Juan Martinez, Editor-In-Chief
“The culture” loves the re-up. Look at any movie theater and you’ll see many familiar faces and properties being brought back to fill fulfill our nostalgic desires. Turn on the television and classic shows from our childhood get second, sometimes even third, leases on life in hopes rekindling the magic that made the original so great. And of course, step inside any sneaker store and you will see countless classic models in old and new colorways, often times overshadowing those that were actually designed and made this decade.
We are responsible for the Air Jordan XXX1 looking the way that it does. Our tastes and our desires dictated that Jordan Brand not only look into the future, but also take a step back into the past as well. There was a time not too long ago (like oh, I don’t know, January) when we said that the world stops for the new Air Jordan because it was the standard bearer for the industry. Brands didn’t have to follow what the latest Js were doing necessarily, but the idea is that it’s supposed the represent the best uh, foot forward. Whether you stopped caring about Js after MJ retired or you kept believing that the next was going to be “the one”, you were always curious and blown away – good or bad – by the latest model.
The Air Jordan XXX1 looks like a shoe derived from notes of a focus test that just say the words, “make it look like the old ones.”
After seeing the Air Jordan XXX1 both in the Banned and Olympic colorways in person, it confirmed, at least from my perspective, my initial thought that it was better than the leak made it out to be but that the shoe is still closer to a great Team Jordan than something that should be the flagship model. The Olympic is miles away a better colorway than the Banned because the Flyweave pattern fits the color scheme better. And like everybody else, I believe that the gaudy Jumpman logo should have ditched with more emphasis placed on the Wings logo.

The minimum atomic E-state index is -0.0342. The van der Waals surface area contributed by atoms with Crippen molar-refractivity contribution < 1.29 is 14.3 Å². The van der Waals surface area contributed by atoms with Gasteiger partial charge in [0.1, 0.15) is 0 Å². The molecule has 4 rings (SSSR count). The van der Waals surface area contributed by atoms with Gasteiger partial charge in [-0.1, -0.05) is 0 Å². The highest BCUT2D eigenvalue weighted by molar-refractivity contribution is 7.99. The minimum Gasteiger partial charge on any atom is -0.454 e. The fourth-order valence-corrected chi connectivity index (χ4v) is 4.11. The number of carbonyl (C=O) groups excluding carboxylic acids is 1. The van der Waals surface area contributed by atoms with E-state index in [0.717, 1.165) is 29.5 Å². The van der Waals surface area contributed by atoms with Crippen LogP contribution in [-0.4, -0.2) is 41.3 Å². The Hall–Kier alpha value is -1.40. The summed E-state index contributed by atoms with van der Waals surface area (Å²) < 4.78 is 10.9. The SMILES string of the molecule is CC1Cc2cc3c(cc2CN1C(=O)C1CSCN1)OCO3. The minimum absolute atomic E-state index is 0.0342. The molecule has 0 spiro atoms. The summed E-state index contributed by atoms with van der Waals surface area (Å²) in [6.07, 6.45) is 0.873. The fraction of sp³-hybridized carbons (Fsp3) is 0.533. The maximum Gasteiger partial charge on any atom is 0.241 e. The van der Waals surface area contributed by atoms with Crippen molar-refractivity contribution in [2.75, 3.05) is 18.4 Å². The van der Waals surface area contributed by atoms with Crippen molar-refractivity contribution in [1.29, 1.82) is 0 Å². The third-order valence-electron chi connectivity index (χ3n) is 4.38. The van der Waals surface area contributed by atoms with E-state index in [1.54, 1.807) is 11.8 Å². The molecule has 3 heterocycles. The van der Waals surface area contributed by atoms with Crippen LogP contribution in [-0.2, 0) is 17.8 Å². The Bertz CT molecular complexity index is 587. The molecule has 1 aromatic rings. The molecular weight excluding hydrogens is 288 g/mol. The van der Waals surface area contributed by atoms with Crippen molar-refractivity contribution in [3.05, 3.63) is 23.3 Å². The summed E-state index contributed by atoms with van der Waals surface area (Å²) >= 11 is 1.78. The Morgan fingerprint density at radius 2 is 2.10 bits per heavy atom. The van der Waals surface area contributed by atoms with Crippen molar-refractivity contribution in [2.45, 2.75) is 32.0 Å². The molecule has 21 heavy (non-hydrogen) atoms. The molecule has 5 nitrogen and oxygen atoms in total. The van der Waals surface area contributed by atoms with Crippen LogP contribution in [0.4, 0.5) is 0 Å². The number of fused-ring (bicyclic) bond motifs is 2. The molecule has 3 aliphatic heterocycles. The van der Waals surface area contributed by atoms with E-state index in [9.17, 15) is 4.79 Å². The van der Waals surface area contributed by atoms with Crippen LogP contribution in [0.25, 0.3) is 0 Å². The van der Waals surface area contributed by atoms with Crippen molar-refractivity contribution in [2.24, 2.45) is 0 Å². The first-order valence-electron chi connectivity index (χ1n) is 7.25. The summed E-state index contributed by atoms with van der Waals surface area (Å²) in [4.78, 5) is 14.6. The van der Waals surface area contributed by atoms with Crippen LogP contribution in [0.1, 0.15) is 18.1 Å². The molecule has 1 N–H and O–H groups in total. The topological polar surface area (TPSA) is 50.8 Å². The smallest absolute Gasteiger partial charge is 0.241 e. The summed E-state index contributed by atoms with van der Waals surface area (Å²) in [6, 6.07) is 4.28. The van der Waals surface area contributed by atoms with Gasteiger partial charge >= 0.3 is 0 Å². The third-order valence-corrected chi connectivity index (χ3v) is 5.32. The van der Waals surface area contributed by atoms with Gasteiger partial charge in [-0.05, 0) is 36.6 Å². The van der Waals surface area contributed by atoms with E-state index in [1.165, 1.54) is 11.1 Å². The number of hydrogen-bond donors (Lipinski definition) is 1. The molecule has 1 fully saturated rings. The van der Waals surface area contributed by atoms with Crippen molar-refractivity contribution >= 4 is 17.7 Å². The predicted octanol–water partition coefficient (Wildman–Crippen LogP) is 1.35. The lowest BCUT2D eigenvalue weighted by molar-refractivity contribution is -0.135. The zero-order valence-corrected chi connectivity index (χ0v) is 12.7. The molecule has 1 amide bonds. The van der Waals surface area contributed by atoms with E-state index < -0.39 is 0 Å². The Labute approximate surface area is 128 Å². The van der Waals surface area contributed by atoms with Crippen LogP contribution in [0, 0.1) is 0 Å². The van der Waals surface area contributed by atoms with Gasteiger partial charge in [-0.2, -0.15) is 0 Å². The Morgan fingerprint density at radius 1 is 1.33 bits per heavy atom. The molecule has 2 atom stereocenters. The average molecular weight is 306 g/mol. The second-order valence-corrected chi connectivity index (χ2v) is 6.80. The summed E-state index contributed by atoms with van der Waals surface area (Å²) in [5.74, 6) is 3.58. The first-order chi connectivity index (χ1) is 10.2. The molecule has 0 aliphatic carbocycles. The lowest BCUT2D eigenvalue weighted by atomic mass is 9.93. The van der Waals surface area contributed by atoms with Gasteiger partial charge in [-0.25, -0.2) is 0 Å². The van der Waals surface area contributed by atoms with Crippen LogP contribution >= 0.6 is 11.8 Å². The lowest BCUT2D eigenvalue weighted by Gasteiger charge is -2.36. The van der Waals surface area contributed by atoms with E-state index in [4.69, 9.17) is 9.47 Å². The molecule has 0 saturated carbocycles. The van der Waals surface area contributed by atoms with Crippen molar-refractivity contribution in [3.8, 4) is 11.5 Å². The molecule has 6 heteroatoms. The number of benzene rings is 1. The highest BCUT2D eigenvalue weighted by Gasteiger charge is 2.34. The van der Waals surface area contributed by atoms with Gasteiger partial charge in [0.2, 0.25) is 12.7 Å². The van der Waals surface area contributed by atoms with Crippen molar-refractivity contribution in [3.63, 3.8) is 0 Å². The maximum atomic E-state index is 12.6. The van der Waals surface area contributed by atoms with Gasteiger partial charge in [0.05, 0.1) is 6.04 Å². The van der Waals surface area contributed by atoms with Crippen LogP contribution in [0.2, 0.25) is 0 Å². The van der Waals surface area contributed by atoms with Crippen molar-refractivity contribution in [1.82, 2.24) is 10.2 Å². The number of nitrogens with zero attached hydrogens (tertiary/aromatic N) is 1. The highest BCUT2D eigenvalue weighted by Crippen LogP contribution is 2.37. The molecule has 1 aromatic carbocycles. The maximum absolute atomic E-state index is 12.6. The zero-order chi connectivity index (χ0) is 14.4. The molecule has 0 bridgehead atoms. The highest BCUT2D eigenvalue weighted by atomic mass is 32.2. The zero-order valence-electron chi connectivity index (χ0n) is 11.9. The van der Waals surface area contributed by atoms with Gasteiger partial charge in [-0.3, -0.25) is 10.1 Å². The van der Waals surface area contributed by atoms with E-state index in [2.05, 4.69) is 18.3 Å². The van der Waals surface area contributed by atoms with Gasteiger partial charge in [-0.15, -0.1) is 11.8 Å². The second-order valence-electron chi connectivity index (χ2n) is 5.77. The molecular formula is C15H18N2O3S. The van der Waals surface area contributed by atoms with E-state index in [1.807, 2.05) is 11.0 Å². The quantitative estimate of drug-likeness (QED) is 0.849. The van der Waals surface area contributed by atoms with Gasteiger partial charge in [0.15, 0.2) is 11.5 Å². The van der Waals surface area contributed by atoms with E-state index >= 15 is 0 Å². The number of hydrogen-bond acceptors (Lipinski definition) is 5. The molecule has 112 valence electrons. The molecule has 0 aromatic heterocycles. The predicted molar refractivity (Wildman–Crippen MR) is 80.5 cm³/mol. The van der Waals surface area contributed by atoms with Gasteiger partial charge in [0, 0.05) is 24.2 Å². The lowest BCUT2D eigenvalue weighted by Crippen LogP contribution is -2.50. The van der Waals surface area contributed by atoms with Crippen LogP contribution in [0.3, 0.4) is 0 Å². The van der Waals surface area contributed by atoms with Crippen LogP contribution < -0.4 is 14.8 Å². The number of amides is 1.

The biggest revelation about the entire Air Jordan 31 reveal has been the mixed reaction towards the shoe. As you probably noticed from the rest of the KoF staff and on social media, there are a far greater number of people supporting this release than any previous new Air Jordan in a long time. Usually the new reveal is met with derisive comments and poop emojis; the 31 actually elicited praise. Why? Because it’s really an old shoe with a modern facelift.
For as much praise we like to heap upon something like the adidas Ultra Boost or whatever crazy Nike tech has cooking, retro still has a stranglehold on “the culture”. Give the fans enough the elements that they loved before (in the 31’s case, show the iconic commercial and hype the return of the swoosh) while creating something that can stand on its own and you have the keys to a successful reboot, which was part of the messaging behind the Air Jordan 31. But that also means that the shoe shouldn’t be called the Air Jordan 31 at all.
When JJ Abrams rebooted the Star Trek movie franchise it wasn’t a continuation of the William Shatner and Patrick Stewart movies and it didn’t exploit the nostalgia too hard. The new Ghostbusters movie that dropped a few weeks ago used the same formula in giving nods to the past without being engulfed by it. Hell, even WWE’s premiere event Wrestlemania hasn’t put numbers on the title card since they turned 30 back in 2014. So here’s my modest proposition: Jordan Brand should call the Air Jordan 31 simply the Air Jordan. The numbers will always be there for the sneakerheads to classify them, but much like the newest MacBook Pro is just the MacBook Pro and not Macbook Pro Revision 23 or MacBook Pro 2016, the new Air Jordan loses the baggage of automatically considered a middle-aged product.